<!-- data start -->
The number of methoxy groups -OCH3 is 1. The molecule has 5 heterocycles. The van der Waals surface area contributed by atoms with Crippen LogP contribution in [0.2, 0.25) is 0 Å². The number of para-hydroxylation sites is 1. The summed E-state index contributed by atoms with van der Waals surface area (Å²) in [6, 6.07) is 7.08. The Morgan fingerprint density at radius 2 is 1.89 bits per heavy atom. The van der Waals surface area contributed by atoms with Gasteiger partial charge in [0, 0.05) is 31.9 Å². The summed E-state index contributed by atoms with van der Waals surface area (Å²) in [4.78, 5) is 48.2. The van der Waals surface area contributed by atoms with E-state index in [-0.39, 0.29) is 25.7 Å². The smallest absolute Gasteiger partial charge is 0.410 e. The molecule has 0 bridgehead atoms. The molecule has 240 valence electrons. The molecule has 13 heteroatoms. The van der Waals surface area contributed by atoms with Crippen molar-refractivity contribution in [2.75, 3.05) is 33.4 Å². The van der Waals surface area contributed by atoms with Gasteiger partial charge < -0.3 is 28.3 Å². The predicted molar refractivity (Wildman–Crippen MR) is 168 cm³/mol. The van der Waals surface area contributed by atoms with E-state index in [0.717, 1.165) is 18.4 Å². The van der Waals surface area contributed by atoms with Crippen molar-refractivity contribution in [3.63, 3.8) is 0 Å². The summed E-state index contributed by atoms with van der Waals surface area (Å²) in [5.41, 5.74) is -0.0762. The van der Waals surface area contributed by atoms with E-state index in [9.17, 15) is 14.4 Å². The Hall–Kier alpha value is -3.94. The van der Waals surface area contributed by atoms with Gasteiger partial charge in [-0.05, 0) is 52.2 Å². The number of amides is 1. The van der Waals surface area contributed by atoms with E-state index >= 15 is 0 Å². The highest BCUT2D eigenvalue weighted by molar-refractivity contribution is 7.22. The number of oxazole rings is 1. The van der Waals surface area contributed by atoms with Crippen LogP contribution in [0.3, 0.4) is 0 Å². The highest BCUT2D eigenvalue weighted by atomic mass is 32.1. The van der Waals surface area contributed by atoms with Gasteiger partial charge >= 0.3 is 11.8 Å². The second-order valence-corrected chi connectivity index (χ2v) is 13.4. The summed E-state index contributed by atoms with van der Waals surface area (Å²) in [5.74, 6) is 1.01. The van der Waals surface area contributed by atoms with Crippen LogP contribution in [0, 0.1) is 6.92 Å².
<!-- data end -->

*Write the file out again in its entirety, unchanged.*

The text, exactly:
The number of methoxy groups -OCH3 is 1. The molecule has 5 heterocycles. The van der Waals surface area contributed by atoms with Crippen LogP contribution in [0.2, 0.25) is 0 Å². The number of para-hydroxylation sites is 1. The summed E-state index contributed by atoms with van der Waals surface area (Å²) in [6, 6.07) is 7.08. The Morgan fingerprint density at radius 2 is 1.89 bits per heavy atom. The van der Waals surface area contributed by atoms with Gasteiger partial charge in [0, 0.05) is 31.9 Å². The summed E-state index contributed by atoms with van der Waals surface area (Å²) in [4.78, 5) is 48.2. The van der Waals surface area contributed by atoms with E-state index in [-0.39, 0.29) is 25.7 Å². The smallest absolute Gasteiger partial charge is 0.410 e. The molecule has 0 bridgehead atoms. The molecule has 240 valence electrons. The molecule has 13 heteroatoms. The van der Waals surface area contributed by atoms with Crippen molar-refractivity contribution in [2.75, 3.05) is 33.4 Å². The van der Waals surface area contributed by atoms with Gasteiger partial charge < -0.3 is 28.3 Å². The predicted molar refractivity (Wildman–Crippen MR) is 168 cm³/mol. The van der Waals surface area contributed by atoms with E-state index in [0.717, 1.165) is 18.4 Å². The van der Waals surface area contributed by atoms with Crippen molar-refractivity contribution in [3.63, 3.8) is 0 Å². The summed E-state index contributed by atoms with van der Waals surface area (Å²) in [5.41, 5.74) is -0.0762. The van der Waals surface area contributed by atoms with E-state index in [9.17, 15) is 14.4 Å². The Hall–Kier alpha value is -3.94. The van der Waals surface area contributed by atoms with Gasteiger partial charge in [-0.05, 0) is 52.2 Å². The number of amides is 1. The van der Waals surface area contributed by atoms with E-state index >= 15 is 0 Å². The highest BCUT2D eigenvalue weighted by molar-refractivity contribution is 7.22. The number of oxazole rings is 1. The van der Waals surface area contributed by atoms with Crippen LogP contribution in [0.3, 0.4) is 0 Å². The highest BCUT2D eigenvalue weighted by atomic mass is 32.1. The van der Waals surface area contributed by atoms with Gasteiger partial charge >= 0.3 is 11.8 Å². The second-order valence-corrected chi connectivity index (χ2v) is 13.4. The summed E-state index contributed by atoms with van der Waals surface area (Å²) in [5.74, 6) is 1.01. The van der Waals surface area contributed by atoms with Crippen LogP contribution in [0, 0.1) is 6.92 Å².